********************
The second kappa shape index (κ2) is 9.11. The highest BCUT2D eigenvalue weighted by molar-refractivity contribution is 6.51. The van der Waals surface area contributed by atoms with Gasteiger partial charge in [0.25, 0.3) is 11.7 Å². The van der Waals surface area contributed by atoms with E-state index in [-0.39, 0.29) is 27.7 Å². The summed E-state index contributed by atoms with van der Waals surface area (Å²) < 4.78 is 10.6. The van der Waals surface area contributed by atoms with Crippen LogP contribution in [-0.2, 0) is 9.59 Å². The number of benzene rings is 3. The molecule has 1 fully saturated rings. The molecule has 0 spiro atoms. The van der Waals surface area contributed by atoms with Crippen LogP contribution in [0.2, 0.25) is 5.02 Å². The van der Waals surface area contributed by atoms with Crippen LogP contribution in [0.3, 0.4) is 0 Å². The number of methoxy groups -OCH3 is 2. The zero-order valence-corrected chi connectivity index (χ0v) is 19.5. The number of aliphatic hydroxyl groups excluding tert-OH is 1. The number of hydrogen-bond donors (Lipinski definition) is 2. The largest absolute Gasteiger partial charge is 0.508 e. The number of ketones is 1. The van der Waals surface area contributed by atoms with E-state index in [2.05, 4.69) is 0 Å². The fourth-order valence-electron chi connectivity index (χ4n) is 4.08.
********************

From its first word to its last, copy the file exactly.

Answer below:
The second kappa shape index (κ2) is 9.11. The highest BCUT2D eigenvalue weighted by molar-refractivity contribution is 6.51. The van der Waals surface area contributed by atoms with Gasteiger partial charge in [0.25, 0.3) is 11.7 Å². The van der Waals surface area contributed by atoms with E-state index in [-0.39, 0.29) is 27.7 Å². The summed E-state index contributed by atoms with van der Waals surface area (Å²) < 4.78 is 10.6. The van der Waals surface area contributed by atoms with Crippen LogP contribution in [-0.2, 0) is 9.59 Å². The number of benzene rings is 3. The molecule has 1 fully saturated rings. The molecule has 0 spiro atoms. The van der Waals surface area contributed by atoms with Crippen LogP contribution in [0.2, 0.25) is 5.02 Å². The van der Waals surface area contributed by atoms with Crippen LogP contribution in [0.3, 0.4) is 0 Å². The number of methoxy groups -OCH3 is 2. The zero-order valence-corrected chi connectivity index (χ0v) is 19.5. The number of aliphatic hydroxyl groups excluding tert-OH is 1. The number of hydrogen-bond donors (Lipinski definition) is 2. The largest absolute Gasteiger partial charge is 0.508 e. The number of ketones is 1. The van der Waals surface area contributed by atoms with E-state index in [2.05, 4.69) is 0 Å². The fourth-order valence-electron chi connectivity index (χ4n) is 4.08.